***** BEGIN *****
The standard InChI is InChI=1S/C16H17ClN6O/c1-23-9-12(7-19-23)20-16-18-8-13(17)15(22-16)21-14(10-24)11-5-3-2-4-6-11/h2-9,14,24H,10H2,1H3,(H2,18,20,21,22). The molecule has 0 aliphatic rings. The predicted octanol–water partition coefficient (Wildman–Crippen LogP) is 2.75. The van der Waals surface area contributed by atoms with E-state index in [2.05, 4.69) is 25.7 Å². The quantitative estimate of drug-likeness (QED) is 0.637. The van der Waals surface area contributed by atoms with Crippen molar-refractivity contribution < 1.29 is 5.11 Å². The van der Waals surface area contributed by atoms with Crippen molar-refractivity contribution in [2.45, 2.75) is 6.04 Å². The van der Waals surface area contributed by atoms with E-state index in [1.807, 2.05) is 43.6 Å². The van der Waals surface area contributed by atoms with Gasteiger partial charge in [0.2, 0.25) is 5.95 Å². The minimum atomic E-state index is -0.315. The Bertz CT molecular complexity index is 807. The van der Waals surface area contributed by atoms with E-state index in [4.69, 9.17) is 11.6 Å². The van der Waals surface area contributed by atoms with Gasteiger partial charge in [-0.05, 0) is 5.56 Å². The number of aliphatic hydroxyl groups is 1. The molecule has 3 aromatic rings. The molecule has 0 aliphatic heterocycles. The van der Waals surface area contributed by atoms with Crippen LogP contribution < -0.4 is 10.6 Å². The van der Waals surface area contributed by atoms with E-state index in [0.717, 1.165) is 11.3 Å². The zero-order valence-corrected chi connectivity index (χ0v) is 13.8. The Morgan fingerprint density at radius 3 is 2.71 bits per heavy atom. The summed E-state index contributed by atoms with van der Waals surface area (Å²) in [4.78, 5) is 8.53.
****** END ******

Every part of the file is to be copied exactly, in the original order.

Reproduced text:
The standard InChI is InChI=1S/C16H17ClN6O/c1-23-9-12(7-19-23)20-16-18-8-13(17)15(22-16)21-14(10-24)11-5-3-2-4-6-11/h2-9,14,24H,10H2,1H3,(H2,18,20,21,22). The molecule has 0 aliphatic rings. The predicted octanol–water partition coefficient (Wildman–Crippen LogP) is 2.75. The van der Waals surface area contributed by atoms with E-state index in [2.05, 4.69) is 25.7 Å². The quantitative estimate of drug-likeness (QED) is 0.637. The van der Waals surface area contributed by atoms with Crippen molar-refractivity contribution < 1.29 is 5.11 Å². The van der Waals surface area contributed by atoms with Crippen molar-refractivity contribution in [2.45, 2.75) is 6.04 Å². The van der Waals surface area contributed by atoms with E-state index in [1.807, 2.05) is 43.6 Å². The van der Waals surface area contributed by atoms with Gasteiger partial charge in [0.2, 0.25) is 5.95 Å². The minimum atomic E-state index is -0.315. The Bertz CT molecular complexity index is 807. The van der Waals surface area contributed by atoms with E-state index in [4.69, 9.17) is 11.6 Å². The van der Waals surface area contributed by atoms with Gasteiger partial charge in [-0.05, 0) is 5.56 Å². The number of aliphatic hydroxyl groups is 1. The molecule has 3 aromatic rings. The molecule has 0 aliphatic heterocycles. The van der Waals surface area contributed by atoms with Crippen LogP contribution < -0.4 is 10.6 Å². The van der Waals surface area contributed by atoms with E-state index in [0.717, 1.165) is 11.3 Å². The zero-order valence-corrected chi connectivity index (χ0v) is 13.8. The Morgan fingerprint density at radius 3 is 2.71 bits per heavy atom. The summed E-state index contributed by atoms with van der Waals surface area (Å²) in [4.78, 5) is 8.53.